A number of historical phases of the language have been recognised, each distinguished by subtle differences in vocabulary, usage, spelling, morphology, and syntax.
Today, many students, scholars and members of the Catholic clergy speak Latin fluently as a liturgical language.
Latin is a highly inflected language, with three distinct genders, seven noun cases, four verb conjugations, four verb principal parts, six tenses, three persons, three moods, two voices, two aspects and two numbers.
If it was not preferred in Classical Latin, then it most likely came from the undocumented contemporaneous Vulgar Latin.
For example, the Romance for "horse" (Italian cavallo, French cheval, Spanish caballo, Portuguese cavalo and Romanian cal) came from Latin caballus. Therefore caballus was most likely the spoken form.
By the late Roman Republic (75 BC), Old Latin had been standardised into Classical Latin.
Vulgar Latin was the colloquial form spoken during the same time and attested in inscriptions and the works of comic playwrights like Plautus and Terence.
Philological analysis of Archaic Latin works, such as those of Plautus, which contain snippets of everyday speech, indicates that a spoken language, Vulgar Latin (termed sermo vulgi, "the speech of the masses", by Cicero), existed concurrently with literate Classical Latin.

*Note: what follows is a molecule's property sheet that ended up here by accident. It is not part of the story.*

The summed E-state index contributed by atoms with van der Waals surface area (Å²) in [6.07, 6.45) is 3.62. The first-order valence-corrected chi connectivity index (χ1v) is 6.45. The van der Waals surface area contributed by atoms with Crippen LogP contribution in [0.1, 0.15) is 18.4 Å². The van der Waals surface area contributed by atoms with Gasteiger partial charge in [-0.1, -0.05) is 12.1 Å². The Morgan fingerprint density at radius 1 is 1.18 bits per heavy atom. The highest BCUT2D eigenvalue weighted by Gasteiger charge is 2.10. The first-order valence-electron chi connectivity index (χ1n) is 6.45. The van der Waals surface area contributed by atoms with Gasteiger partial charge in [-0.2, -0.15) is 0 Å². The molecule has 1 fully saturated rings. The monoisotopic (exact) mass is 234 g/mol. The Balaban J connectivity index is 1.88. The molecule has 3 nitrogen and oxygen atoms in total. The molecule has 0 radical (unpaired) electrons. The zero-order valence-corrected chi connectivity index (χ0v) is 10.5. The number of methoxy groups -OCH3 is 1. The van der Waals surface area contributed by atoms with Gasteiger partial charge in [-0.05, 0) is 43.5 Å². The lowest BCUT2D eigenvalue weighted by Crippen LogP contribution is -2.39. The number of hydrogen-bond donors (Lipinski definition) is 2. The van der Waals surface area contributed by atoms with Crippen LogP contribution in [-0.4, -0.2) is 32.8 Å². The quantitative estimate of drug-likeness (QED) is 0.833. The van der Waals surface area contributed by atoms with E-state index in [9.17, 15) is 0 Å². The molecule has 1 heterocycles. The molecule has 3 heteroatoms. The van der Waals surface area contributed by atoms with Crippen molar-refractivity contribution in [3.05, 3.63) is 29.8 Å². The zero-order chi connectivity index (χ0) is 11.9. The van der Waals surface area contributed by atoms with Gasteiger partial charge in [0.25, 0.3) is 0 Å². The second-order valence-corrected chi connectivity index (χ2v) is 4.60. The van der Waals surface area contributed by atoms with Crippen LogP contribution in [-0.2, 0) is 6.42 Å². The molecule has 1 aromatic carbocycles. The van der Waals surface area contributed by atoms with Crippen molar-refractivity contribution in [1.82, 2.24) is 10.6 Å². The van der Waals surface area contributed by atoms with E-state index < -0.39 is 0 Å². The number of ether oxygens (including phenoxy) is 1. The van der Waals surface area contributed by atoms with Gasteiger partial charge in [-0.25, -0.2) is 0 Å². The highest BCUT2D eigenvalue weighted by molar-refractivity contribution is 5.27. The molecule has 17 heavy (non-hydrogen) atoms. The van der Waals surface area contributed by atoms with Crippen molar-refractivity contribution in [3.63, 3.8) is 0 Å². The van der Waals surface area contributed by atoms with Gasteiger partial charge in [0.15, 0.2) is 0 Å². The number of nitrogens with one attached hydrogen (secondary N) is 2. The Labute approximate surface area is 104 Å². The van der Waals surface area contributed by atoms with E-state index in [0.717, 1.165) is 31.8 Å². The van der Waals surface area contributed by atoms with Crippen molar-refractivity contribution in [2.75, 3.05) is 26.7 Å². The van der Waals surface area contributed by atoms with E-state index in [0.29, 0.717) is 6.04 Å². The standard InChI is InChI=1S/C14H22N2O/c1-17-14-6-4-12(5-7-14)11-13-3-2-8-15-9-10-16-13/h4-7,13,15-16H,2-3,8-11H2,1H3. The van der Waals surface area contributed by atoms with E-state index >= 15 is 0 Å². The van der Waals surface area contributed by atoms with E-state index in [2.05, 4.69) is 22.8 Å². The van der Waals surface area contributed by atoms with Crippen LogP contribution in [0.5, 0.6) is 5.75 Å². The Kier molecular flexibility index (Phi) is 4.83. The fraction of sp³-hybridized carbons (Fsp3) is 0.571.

The informal language was rarely written, so philologists have been left with only individual words and phrases cited by classical authors and those found as graffiti.
Through the power of the Roman Republic, it became the dominant language, initially in Italy and subsequently throughout the Roman Empire.
Vulgar Latin developed into the Romance languages, such as Italian, Portuguese, Spanish, French, and Romanian.
After the Western Roman Empire fell in 476, and Germanic kingdoms took its place, the Germanic people adopted Latin as a language more suitable for legal and other formal uses.